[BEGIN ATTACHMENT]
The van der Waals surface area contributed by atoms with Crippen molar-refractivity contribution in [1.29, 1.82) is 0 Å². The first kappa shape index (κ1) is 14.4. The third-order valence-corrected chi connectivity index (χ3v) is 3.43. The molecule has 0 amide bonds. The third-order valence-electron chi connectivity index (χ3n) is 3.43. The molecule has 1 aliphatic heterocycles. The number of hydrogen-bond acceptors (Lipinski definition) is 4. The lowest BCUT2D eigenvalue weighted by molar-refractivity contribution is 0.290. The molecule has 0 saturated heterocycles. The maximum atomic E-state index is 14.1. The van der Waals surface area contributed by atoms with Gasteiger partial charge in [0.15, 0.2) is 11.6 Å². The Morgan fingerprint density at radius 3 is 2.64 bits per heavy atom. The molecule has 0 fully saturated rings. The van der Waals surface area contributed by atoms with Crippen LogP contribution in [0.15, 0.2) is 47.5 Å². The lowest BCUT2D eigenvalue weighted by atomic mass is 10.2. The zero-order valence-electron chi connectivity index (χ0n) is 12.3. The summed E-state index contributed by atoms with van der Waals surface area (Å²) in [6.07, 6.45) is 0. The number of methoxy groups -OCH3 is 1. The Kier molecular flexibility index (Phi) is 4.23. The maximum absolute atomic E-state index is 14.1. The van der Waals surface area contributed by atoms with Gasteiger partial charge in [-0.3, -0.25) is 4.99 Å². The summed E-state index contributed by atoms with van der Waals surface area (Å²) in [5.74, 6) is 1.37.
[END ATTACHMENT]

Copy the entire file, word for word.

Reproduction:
The van der Waals surface area contributed by atoms with Crippen molar-refractivity contribution in [1.29, 1.82) is 0 Å². The first kappa shape index (κ1) is 14.4. The third-order valence-corrected chi connectivity index (χ3v) is 3.43. The molecule has 0 amide bonds. The third-order valence-electron chi connectivity index (χ3n) is 3.43. The molecule has 1 aliphatic heterocycles. The number of hydrogen-bond acceptors (Lipinski definition) is 4. The lowest BCUT2D eigenvalue weighted by molar-refractivity contribution is 0.290. The molecule has 0 saturated heterocycles. The maximum atomic E-state index is 14.1. The van der Waals surface area contributed by atoms with Gasteiger partial charge in [0.15, 0.2) is 11.6 Å². The Morgan fingerprint density at radius 3 is 2.64 bits per heavy atom. The molecule has 0 fully saturated rings. The van der Waals surface area contributed by atoms with Crippen LogP contribution in [0.15, 0.2) is 47.5 Å². The lowest BCUT2D eigenvalue weighted by atomic mass is 10.2. The zero-order valence-electron chi connectivity index (χ0n) is 12.3. The summed E-state index contributed by atoms with van der Waals surface area (Å²) in [6.07, 6.45) is 0. The number of methoxy groups -OCH3 is 1. The Kier molecular flexibility index (Phi) is 4.23. The maximum absolute atomic E-state index is 14.1. The van der Waals surface area contributed by atoms with Gasteiger partial charge in [-0.3, -0.25) is 4.99 Å². The summed E-state index contributed by atoms with van der Waals surface area (Å²) in [5.74, 6) is 1.37.